Calling suicide selfish is uncharitable
Re: “Suicide may not be painless, but it is selfish,” July 2, 2018, page 7.
Victor Huebert writes that suicide “is a very selfish act and inconsiderate of family.” Really? Is it also selfish and inconsiderate to die of pancreatic cancer, a brain tumor, heart disease, or leukemia? Mental illness is no more a choice than a physical illness. Depression can result in death, just like any other disease. Calling it a selfish act is surely the most uncharitable thing that can be said about someone taking their own life.
—Mark Morton, Kitchener, Ont.
Need to recognize the reality of Israeli occupation
Re: “Let’s try talking to the ‘enemy,’” June 4, 2018, page 10.
Russel Snyder-Penner’s response to the open letter by the working group on Palestine (May 21, page 28) merits more discussion. In general his viewpoint makes extensive use of qualifiers such as, “can become,” “may seem,” “it appears,” “could be,” etc. These obfuscate the responses to the reality of Israel’s military occupation of Palestine.
It is the occupier that defines the occupied as the “enemy.” Israeli organizations such as Rabbis for Human Rights, B’Tselem and Yesh Din and Palestinian groups such as Holy Land Trust, Wi’am and the Tent of Nations are adamant that, “We will not be enemies.” Rather than creating an “enemy,” the open letter is in keeping with Jesus’ approach to occupiers and their collaborators by “taking sides” with the oppressed and their nonviolent struggle.
Snyder-Penner overlooks the geopolitical events that created and maintain the occupation. While Zionists accepted the UN partition agreement in 1948, they ignored Resolution 181 Part B 10 (c) and (d), intended to restrain their ambitions. Clearly, the expulsion of 750,000 Palestinians and taking by force another 23 percent of the land designated for a Palestinian state is a violation of the partition agreement.
Snyder-Penner’s suggestion of approaching the Jewish community is constructive because it recognizes that some Jews oppose the Zionist project, others are disturbed by the excesses of the occupation and yet others claim Palestinians have no legitimate claim to the land. I also suggest listening to Palestinians to help weigh the claims made by both parties.
Rajai Ghattas, a refugee from Jerusalem recently stated, “The Palestinian cause is lost. Palestinians have been abandoned by the international community.” Silence suggests complicity in Palestinian suffering. At the risk of being labeled an “enemy,” the open letter is an expression of MC Canada’s solidarity with Palestinians and Israelis in their nonviolent efforts for justice, peace and reconciliation.
—Johann Funk, Surrey, B.C.
Bible has stood the test of time
I recently returned from a business trip to Kenya. Whenever I go, I always spend a few days with Joseph Kiranto and his clan—and his cattle and goats. Joseph has a degree from a Canadian university, but he chooses to live in a traditional Masai way.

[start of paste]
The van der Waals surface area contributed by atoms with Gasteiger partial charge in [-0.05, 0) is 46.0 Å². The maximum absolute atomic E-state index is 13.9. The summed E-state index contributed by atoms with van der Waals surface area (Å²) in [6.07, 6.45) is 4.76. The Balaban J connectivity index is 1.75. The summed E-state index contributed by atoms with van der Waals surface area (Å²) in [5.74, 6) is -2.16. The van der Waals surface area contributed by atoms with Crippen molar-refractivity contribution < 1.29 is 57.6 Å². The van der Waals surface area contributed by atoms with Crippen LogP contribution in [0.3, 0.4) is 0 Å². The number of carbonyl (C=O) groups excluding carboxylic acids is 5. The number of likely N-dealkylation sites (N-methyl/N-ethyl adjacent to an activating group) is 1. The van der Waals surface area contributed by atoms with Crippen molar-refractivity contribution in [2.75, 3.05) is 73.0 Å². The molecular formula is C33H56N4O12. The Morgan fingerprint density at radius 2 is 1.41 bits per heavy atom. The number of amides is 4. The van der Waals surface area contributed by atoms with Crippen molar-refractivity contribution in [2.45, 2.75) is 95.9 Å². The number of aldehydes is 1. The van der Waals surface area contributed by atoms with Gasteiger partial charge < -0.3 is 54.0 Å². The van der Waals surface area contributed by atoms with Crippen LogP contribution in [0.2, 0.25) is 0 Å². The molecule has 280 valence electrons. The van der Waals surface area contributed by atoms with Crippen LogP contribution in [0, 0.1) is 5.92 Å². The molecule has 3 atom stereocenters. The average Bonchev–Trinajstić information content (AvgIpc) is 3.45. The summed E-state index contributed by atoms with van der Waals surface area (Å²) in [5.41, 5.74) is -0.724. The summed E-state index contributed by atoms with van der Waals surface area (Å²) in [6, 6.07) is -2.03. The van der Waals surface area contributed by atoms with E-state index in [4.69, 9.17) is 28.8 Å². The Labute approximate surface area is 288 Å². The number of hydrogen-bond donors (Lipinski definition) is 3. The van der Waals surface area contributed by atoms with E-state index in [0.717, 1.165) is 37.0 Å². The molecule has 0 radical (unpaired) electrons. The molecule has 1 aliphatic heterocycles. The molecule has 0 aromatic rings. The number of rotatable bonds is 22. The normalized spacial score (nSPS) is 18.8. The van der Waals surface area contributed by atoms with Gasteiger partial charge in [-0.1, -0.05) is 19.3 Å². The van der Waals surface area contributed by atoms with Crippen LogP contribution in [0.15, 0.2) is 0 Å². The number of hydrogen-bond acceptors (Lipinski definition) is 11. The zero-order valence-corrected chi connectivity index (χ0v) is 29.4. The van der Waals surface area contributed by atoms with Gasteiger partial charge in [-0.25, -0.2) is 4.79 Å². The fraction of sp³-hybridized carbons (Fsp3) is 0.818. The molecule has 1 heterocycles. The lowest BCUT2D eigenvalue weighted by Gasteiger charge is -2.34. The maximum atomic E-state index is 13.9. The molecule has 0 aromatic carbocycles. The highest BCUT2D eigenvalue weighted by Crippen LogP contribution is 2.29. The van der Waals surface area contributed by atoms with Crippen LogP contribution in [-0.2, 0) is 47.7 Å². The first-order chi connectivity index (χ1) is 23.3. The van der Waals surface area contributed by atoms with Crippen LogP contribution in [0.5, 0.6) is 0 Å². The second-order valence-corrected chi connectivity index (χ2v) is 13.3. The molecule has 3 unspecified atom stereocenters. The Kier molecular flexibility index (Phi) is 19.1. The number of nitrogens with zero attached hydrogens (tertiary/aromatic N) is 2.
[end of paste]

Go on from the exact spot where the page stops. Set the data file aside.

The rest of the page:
Joseph is a Christian and says he uses the life of Jesus and the Bible (as best he can) as his guide for life. After a few days I said to him: “Joseph, most of the people around you, especially outside of your clan, are not Christian. It seems to me, ‘the Masai way’ works pretty well. I notice they resolve their differences rather easily. Your people seem happy without the modern conveniences we enjoy in the West. Your parents were not Christian. Why would you suddenly decide to follow the teachings of a person from a completely different culture?”
He had to reflect a bit before saying, “It’s probably because of the Bible. I’m worried about the future as all our habits and culture are passed on by word of mouth and observation—rather fragile in the modern world. When Christian missionaries first came here, they brought Bibles in the Swahili language. We could read it for ourselves. What Jesus talked about was not much different from ‘the Masai way,’ so it made sense to accept this Christian way and better insure our future. Reading something in your hand might be more secure than what the old folks say, especially if they don’t live with us.”
Perhaps there is a message here for Mennonites. It was also the facility of reading his own Bible that provided the impetus for Menno Simons. The Bible has its faults, but its guidance (especially the New Testament) has stood the test of time.
—Richard Penner, Saskatoon
Information on pipeline protest available
On April 20, 2018, I was arrested for praying in solidarity with Indigenous peoples who are trying to protect their lands and our common home from the Trans Mountain pipeline expansion. Many are wondering how I, Mennonite Church Canada’s Indigenous-Settler Relations director, came to be involved in this action. Some are concerned about how this decision was processed, and the potential implications it might have. To nurture greater understanding and conversation, I have crafted a Burnaby Mountain Prayer Witness: Background and FAQ paper. You can access it at www.commonword.ca/go/1566.
Grace, peace and continued courage to us all as we discern how to follow the Crucified in this time of global warming.
—Steve Heinrichs (online comment)